It was not only goods that travelled these routes but knowledge, religions and people too. Gunpowder, the magnetic compass, the printing press, and advanced mathematics all came to Europe from China and the Islamic world. Buddhism, Christianity and Islam each found new converts in the lands that opened up to the East and West. Along these same routes, Mongol armies swept across Eurasia — as did bubonic plague, travelling with merchants and their animals.

These exchanges had a profound impact on the empires and civilisations through which they passed, giving them political, religious and cultural shape. Many of the more networked cities developed into hubs of culture and learning and, in some, the sparks of a golden age were ignited.

By the late 16th century, the Silk Road had lost its prominence to new maritime trade routes but the legacy of interconnectivity and exchange endured. Today, it is being reimagined on an unprecedented scale. Through China’s Belt and Road Initiative, Eurasia is the focus of the largest and most expensive infrastructure project in history. If realised, a massive network of roads, railways, pipelines and ports could connect as much as 65% of the world’s population and radically alter the flow of global trade. It is already beginning to reshape Eurasia, focusing world attention once again on the exchange of goods and ideas running from East to West. While these investments will bring enormous opportunities, they come with many risks, especially for Central Asia. Regional insecurity, rising inequality, cultural dislocation, resource scarcity and climate change — all these must be mediated if the new Silk Road is to deliver prosperity to all of those who live along it.

The Aga Khan Foundation & The Silk Road

The Aga Khan Foundation and agencies of the Aga Khan Development Network (AKDN) have been active in countries along the Silk Road for decades. AKDN is a long-term partner in the development of Afghanistan, Egypt, India, Kazakhstan, Kyrgyzstan, Pakistan, and Tajikistan.

Alongside its partners, AKDN has channelled significant financial and human resources into economic, social and cultural development in these regions. Promoting pluralism, self-reliance and women’s empowerment have been central to those efforts. AKDN’s initiatives are wide-ranging and include agriculture and food security, climate resilience, education, energy, enterprise development, financial services, healthcare, infrastructure, telecommunications and promoting civil society. It has also restored hundreds of historical monuments, parks and gardens and supported some of Central Asia’s greatest musicians to transmit their knowledge and perform on the world’s stage. AKDN’s overarching aim is to improve the quality of life.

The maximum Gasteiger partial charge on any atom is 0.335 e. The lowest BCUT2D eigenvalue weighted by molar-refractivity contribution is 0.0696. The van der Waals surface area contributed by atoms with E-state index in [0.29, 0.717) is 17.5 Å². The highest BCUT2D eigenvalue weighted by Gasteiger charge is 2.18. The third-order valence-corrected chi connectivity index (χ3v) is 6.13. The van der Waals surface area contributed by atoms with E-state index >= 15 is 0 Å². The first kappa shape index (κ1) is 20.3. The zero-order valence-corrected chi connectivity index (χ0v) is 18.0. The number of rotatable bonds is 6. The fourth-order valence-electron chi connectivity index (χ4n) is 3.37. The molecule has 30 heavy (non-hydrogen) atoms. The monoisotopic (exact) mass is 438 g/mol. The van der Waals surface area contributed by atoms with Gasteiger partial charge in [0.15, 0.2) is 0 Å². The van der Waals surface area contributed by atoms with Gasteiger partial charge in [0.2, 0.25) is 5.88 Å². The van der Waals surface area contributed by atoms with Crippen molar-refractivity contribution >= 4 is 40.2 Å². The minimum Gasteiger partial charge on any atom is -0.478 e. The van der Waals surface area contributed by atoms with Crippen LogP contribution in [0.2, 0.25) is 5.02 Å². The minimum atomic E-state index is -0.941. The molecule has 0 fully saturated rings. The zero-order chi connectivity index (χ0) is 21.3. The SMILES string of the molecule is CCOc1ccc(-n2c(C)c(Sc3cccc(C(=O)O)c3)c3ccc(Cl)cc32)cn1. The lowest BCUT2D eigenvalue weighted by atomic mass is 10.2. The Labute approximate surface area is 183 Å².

This exhibition

The Silk Road: A Living History invites you to take a journey from London to Beijing, encountering some of the people, places and cultures in-between. The exhibition aims to celebrate the diversity found along this route, explore how historical customs live on today, and reveal connections between what appear at first glance to be very different cultures. Ultimately, the exhibition aims to help build bridges of interest and understanding between distant places and challenge perceptions of less well-known or understood parts of the world. The exhibition was created by Christopher Wilton-Steer, a travel photographer and Head of Communications at the Aga Khan Foundation (UK).

This exhibition is not an exhaustive photographic documentation of Eurasia’s people and cultures. It is a record of some of those Christopher encountered over the course of an overland journey from London to Beijing that he undertook in 2019 and therefore reflects only a fraction of the realities of these places. It is one of an infinite number of stories that could be told.

Acknowledgements

I would like to thank first and foremost the wonderful and kind people I met on my travels and who allowed me into their lives. I am grateful to Simon Norfolk, Gary Otte, Andrew Quilty, Sebastian Schutyser and Kapila Productions for allowing me to use some of their photographs of places or events I was unable to visit on my journey. I would like to acknowledge the invaluable travel advice I received from Wild Frontiers and Eastern Turkey Tours, and the support from King’s Cross Central General Partner Ltd. who have allowed for this exhibition to take place in this public space. Lastly, I would like to thank my colleagues across the Aga Khan Development Network for their support and especially the Aga Khan Foundation who shared in the vision for this exhibition.

Christopher Wilton-Steer